OPINION: Why I support the Government's Rwanda asylum plan

Migrants brought in to Dover

Young children among a group of people thought to be migrants are brought in to Dover, Kent, following a small boat incident in the Channel. Boris Johnson has put the Navy in command of the English Channel, as he defended plans to send some asylum seekers who make the crossing in small boats to Rwanda. - Credit: PA

I was very pleased to watch the Prime Minister’s speech yesterday on the Kent coast about the Government’s plans to tackle illegal immigration.

Since we left the European Union, we’ve introduced a new ‘points-based’ immigration system for legal migration, but there is a way to go before we can say conclusively that we’ve fully taken control of illegal immigration and our asylum system.

For me there is a clear and important distinction that must be made between genuine refugees who are fleeing from violence and persecution, and those who are entering our country illegally from another safe European country (France).

Every person who arrives here illegally and stays, places pressure on public services, and by doing so, skips the queue ahead of genuine refugees following the correct legal process for claiming asylum. 

There is nothing compassionate about turning a blind eye to these dangerous crossings where people have already lost their lives as part of an evil trade in human lives. We’ve got to destroy the business model of people traffickers. It’s for all these reasons that I welcome the Government’s plans for offshore processing in Rwanda.

Rwanda is a safe country and will enable the individuals in question to build new lives. The UN and the EU already settle refugees in this country.

Some have attacked the cost of this offshore approach, but the reality will be that if pursued effectively, it will likely provide an effective deterrent that will mean that the number of people attempting unsafe, illegal crossings will most likely dwindle. As has been the case in Australia.

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They had a significant issue with illegal immigration until they embraced offshore processing. Today, Australia doesn’t have the same issue with illegal immigration.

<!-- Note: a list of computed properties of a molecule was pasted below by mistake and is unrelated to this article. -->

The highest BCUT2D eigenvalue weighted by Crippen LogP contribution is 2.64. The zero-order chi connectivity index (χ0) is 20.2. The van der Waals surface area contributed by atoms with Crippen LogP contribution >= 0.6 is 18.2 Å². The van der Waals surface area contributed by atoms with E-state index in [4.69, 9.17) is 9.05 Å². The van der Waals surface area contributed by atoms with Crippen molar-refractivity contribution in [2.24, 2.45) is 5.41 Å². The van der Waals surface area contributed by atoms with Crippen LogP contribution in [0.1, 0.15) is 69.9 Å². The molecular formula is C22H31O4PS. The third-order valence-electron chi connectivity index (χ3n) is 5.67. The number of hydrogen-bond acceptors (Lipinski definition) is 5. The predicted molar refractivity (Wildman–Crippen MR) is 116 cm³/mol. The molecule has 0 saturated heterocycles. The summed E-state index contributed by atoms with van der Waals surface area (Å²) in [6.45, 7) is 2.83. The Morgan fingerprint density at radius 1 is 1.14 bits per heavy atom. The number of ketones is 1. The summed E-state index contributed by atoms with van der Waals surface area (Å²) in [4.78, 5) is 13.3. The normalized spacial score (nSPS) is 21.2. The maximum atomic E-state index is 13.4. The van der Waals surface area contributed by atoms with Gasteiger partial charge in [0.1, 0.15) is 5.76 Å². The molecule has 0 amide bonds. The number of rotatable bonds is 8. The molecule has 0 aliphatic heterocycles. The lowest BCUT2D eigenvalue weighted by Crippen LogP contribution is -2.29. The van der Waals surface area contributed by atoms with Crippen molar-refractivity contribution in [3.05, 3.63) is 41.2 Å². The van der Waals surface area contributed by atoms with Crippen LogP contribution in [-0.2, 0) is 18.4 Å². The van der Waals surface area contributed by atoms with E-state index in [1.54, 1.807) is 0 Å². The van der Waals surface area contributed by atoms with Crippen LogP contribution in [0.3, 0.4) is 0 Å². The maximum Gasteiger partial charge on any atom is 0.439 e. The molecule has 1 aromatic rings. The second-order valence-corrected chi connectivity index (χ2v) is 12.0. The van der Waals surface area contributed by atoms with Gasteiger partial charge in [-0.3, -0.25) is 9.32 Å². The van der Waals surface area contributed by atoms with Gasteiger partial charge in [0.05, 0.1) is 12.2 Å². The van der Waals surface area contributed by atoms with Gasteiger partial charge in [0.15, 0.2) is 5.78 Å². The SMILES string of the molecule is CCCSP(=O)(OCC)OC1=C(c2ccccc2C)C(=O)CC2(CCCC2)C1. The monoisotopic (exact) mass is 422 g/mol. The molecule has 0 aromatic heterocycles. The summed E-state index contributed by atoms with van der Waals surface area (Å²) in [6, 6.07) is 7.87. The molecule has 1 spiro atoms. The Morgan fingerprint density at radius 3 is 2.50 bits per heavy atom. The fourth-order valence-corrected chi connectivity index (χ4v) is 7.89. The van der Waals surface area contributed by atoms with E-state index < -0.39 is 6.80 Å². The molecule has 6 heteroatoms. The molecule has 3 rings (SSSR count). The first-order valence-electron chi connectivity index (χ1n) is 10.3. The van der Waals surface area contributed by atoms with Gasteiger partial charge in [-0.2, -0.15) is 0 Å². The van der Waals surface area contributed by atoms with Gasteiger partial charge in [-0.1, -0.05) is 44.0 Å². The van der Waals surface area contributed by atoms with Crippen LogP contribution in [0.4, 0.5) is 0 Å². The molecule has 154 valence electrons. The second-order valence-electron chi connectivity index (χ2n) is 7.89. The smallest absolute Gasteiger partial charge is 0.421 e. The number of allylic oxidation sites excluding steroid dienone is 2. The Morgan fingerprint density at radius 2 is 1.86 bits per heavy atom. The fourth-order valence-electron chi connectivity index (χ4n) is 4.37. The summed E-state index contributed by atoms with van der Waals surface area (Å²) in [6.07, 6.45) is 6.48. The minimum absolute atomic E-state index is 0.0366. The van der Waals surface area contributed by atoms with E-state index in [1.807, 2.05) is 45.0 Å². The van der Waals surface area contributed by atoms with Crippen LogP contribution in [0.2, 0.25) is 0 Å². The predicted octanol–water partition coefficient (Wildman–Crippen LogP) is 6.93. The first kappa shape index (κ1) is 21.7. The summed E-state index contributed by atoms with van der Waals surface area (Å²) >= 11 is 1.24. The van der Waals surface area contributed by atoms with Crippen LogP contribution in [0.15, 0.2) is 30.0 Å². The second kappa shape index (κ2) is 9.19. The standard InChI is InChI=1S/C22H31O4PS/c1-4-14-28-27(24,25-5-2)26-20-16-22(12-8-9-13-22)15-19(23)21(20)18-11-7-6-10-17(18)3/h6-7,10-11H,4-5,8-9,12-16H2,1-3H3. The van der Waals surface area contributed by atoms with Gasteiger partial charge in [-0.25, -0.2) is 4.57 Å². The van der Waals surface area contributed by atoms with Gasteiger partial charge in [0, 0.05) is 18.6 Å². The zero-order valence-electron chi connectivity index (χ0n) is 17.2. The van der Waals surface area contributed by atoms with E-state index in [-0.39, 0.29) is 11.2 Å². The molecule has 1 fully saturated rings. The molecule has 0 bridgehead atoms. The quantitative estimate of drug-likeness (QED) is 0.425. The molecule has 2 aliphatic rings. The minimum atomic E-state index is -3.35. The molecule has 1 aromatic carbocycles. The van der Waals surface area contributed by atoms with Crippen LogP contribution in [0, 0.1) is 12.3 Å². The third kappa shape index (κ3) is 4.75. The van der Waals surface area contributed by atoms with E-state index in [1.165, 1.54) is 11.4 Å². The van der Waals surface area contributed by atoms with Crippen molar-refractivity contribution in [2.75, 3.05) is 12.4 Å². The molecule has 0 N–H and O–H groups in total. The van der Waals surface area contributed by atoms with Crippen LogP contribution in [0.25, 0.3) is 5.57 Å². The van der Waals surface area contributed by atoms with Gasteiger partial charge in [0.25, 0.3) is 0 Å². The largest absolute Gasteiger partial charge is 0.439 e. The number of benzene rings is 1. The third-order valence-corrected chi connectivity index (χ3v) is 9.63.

Home Secretary Priti Patel and Rwandan minister for foreign affairs and international co-pperation,

Home Secretary Priti Patel and Rwandan minister for foreign affairs and international co-pperation, Vincent Biruta, signed a "world-first" migration and economic development partnership in the East African nation's capital city Kigali, on Thursday. - Credit: PA

The message has clearly gone out that it’s pointless trying to enter Australia illegally because you’ll never be able to stay. We need a similar message to be sent out to those contemplating illegal entry into our own country.

If anyone doubts the scale of the problem they only need to look at the numbers. In 2018 the number of people arriving in the UK via this route was 299, in 2019 it was 1,843, in 2020 it was 8,466 and last year it was 28,527.

The indications are that this year we could get close to 50,000. Clearly, this is a completely unsustainable situation and it’s hardly surprising that this is such a concern for so many of my constituents.

As it stands many of the individuals in question are being accommodated in hotels. How is it cost-effective for the taxpayer to be paying for tens of thousands of people in hotels, potentially on an ongoing basis?

It’s incredibly difficult to run generous legal refugee schemes when we have this parallel illegal route growing and fuelled to unsustainable levels. It would clearly put unprecedented pressure on our public services.

Since 2015 our country has welcomed approximately 185,000 genuine refugees. These individuals have come to our country directly from the areas they’re being persecuted, or from areas close by. We had a generous Syrian scheme, Afghan scheme, Hong Kong scheme and now for the people fleeing the current war in Ukraine. I’m proud of the role we’ve played and continue to play.

I was very pleased to hear today that the Royal Navy is taking over the responsibility of UK Border Force in greeting those who arrive here via the small boat route, that hotel accommodation will be ended, and that we will start transferring many who arrive to a safe third country.

Of course the Labour Party oppose these plans. Just like they continue to oppose the Nationality and Borders Bill. They claim they oppose what was announced today because apparently it’s unworkable, too costly and unethical.

The reality is that they criticise it because they oppose all moves towards immigration control and are instinctively a pro-open borders Party. It’s a shame they can’t just be honest and say this. We all know it. They’re not fooling anyone.

The Government have attempted on numerous occasions to secure return agreements with France but to no avail. And to be perfectly honest I would rather our ability to control our own borders wasn’t completely dependent on the willingness of French politicians to cooperate. We’ve seen repeatedly how difficult this can be.

It’s taken a long time to get to where we are, but I’m pleased the Government have now firmly grasped the issue and come up with a plan that will be welcomed by many of my constituents.

When it comes to legal immigration, we need to continue to welcome the brightest and the best and when it comes to asylum, we must continue to be big-hearted towards those fleeing persecution.

But the key issue here, that is of concern to millions of people up and down the country, is “control". I support the Government in its attempts to get control of our asylum system in the same way it’s done with legal immigration in this country.

- Tom Hunt is the Conservative MP for Ipswich.